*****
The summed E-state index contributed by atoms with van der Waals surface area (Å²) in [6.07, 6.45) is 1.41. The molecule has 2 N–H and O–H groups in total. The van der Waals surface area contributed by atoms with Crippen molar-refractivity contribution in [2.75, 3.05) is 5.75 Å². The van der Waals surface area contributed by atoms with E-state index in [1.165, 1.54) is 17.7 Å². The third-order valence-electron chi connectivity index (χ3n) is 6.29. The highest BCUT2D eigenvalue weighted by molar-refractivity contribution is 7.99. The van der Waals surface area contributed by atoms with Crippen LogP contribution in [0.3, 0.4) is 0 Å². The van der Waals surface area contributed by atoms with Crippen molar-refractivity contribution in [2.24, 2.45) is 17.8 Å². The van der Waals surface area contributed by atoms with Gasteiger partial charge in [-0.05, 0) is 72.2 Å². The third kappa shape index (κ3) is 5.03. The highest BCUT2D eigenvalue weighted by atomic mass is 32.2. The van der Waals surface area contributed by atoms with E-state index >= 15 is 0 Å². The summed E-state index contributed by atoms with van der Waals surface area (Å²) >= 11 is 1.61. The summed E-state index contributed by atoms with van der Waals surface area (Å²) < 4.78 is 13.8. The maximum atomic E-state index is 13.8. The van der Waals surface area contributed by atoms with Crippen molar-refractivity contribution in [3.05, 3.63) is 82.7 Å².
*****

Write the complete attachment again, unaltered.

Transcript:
The summed E-state index contributed by atoms with van der Waals surface area (Å²) in [6.07, 6.45) is 1.41. The molecule has 2 N–H and O–H groups in total. The van der Waals surface area contributed by atoms with Crippen molar-refractivity contribution in [2.75, 3.05) is 5.75 Å². The van der Waals surface area contributed by atoms with E-state index in [1.165, 1.54) is 17.7 Å². The third-order valence-electron chi connectivity index (χ3n) is 6.29. The highest BCUT2D eigenvalue weighted by molar-refractivity contribution is 7.99. The van der Waals surface area contributed by atoms with Crippen LogP contribution in [0.3, 0.4) is 0 Å². The van der Waals surface area contributed by atoms with Crippen molar-refractivity contribution in [2.24, 2.45) is 17.8 Å². The van der Waals surface area contributed by atoms with Gasteiger partial charge in [-0.05, 0) is 72.2 Å². The third kappa shape index (κ3) is 5.03. The highest BCUT2D eigenvalue weighted by atomic mass is 32.2. The van der Waals surface area contributed by atoms with E-state index >= 15 is 0 Å². The summed E-state index contributed by atoms with van der Waals surface area (Å²) >= 11 is 1.61. The summed E-state index contributed by atoms with van der Waals surface area (Å²) < 4.78 is 13.8. The maximum atomic E-state index is 13.8. The van der Waals surface area contributed by atoms with Crippen molar-refractivity contribution in [3.05, 3.63) is 82.7 Å².